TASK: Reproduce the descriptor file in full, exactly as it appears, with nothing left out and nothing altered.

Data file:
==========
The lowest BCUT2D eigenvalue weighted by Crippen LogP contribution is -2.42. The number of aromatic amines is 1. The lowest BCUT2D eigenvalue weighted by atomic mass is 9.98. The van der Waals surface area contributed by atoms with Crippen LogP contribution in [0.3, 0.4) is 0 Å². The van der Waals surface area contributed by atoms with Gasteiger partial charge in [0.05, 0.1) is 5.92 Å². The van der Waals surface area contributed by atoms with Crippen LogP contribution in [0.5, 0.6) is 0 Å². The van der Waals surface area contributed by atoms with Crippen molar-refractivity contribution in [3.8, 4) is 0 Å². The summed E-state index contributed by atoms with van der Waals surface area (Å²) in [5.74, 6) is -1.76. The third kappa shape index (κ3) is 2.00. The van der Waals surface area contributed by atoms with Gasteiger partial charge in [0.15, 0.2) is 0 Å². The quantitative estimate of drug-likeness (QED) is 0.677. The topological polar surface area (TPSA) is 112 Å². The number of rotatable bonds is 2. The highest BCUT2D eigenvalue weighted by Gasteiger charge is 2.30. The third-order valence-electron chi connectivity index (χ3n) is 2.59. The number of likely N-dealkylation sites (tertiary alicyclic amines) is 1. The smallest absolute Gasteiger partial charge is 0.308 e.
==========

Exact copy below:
The lowest BCUT2D eigenvalue weighted by Crippen LogP contribution is -2.42. The number of aromatic amines is 1. The lowest BCUT2D eigenvalue weighted by atomic mass is 9.98. The van der Waals surface area contributed by atoms with Crippen LogP contribution in [0.3, 0.4) is 0 Å². The van der Waals surface area contributed by atoms with Gasteiger partial charge in [0.05, 0.1) is 5.92 Å². The van der Waals surface area contributed by atoms with Crippen LogP contribution in [0.5, 0.6) is 0 Å². The van der Waals surface area contributed by atoms with Crippen molar-refractivity contribution in [3.8, 4) is 0 Å². The summed E-state index contributed by atoms with van der Waals surface area (Å²) in [5.74, 6) is -1.76. The third kappa shape index (κ3) is 2.00. The van der Waals surface area contributed by atoms with Gasteiger partial charge in [0.15, 0.2) is 0 Å². The quantitative estimate of drug-likeness (QED) is 0.677. The topological polar surface area (TPSA) is 112 Å². The number of rotatable bonds is 2. The highest BCUT2D eigenvalue weighted by Gasteiger charge is 2.30. The third-order valence-electron chi connectivity index (χ3n) is 2.59. The number of likely N-dealkylation sites (tertiary alicyclic amines) is 1. The smallest absolute Gasteiger partial charge is 0.308 e.